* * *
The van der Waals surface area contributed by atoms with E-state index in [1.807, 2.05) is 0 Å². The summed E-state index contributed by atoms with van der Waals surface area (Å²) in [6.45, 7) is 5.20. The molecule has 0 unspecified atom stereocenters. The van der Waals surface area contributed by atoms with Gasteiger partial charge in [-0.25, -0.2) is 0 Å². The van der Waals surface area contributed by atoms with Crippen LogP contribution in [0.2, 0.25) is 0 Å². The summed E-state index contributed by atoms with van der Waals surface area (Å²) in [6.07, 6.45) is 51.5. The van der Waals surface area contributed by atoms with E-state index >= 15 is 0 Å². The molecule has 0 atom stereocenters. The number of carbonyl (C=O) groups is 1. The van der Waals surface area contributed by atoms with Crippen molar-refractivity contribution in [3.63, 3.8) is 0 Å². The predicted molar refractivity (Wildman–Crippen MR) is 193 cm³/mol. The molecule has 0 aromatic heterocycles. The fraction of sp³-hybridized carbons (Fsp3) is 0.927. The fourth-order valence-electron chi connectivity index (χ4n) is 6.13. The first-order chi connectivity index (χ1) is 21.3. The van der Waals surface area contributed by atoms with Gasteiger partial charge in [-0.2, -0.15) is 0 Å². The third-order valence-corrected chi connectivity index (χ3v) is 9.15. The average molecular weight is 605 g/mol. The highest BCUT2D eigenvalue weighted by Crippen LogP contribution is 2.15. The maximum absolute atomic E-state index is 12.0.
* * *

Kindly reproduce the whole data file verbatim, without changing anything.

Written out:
The van der Waals surface area contributed by atoms with E-state index in [1.807, 2.05) is 0 Å². The summed E-state index contributed by atoms with van der Waals surface area (Å²) in [6.45, 7) is 5.20. The molecule has 0 unspecified atom stereocenters. The van der Waals surface area contributed by atoms with Gasteiger partial charge in [-0.25, -0.2) is 0 Å². The van der Waals surface area contributed by atoms with Crippen LogP contribution in [0.2, 0.25) is 0 Å². The summed E-state index contributed by atoms with van der Waals surface area (Å²) in [6.07, 6.45) is 51.5. The van der Waals surface area contributed by atoms with E-state index >= 15 is 0 Å². The molecule has 0 atom stereocenters. The number of carbonyl (C=O) groups is 1. The van der Waals surface area contributed by atoms with Crippen molar-refractivity contribution in [3.63, 3.8) is 0 Å². The predicted molar refractivity (Wildman–Crippen MR) is 193 cm³/mol. The molecule has 0 aromatic heterocycles. The fraction of sp³-hybridized carbons (Fsp3) is 0.927. The fourth-order valence-electron chi connectivity index (χ4n) is 6.13. The first-order chi connectivity index (χ1) is 21.3. The van der Waals surface area contributed by atoms with Gasteiger partial charge in [-0.2, -0.15) is 0 Å². The third-order valence-corrected chi connectivity index (χ3v) is 9.15. The average molecular weight is 605 g/mol. The highest BCUT2D eigenvalue weighted by Crippen LogP contribution is 2.15. The maximum absolute atomic E-state index is 12.0.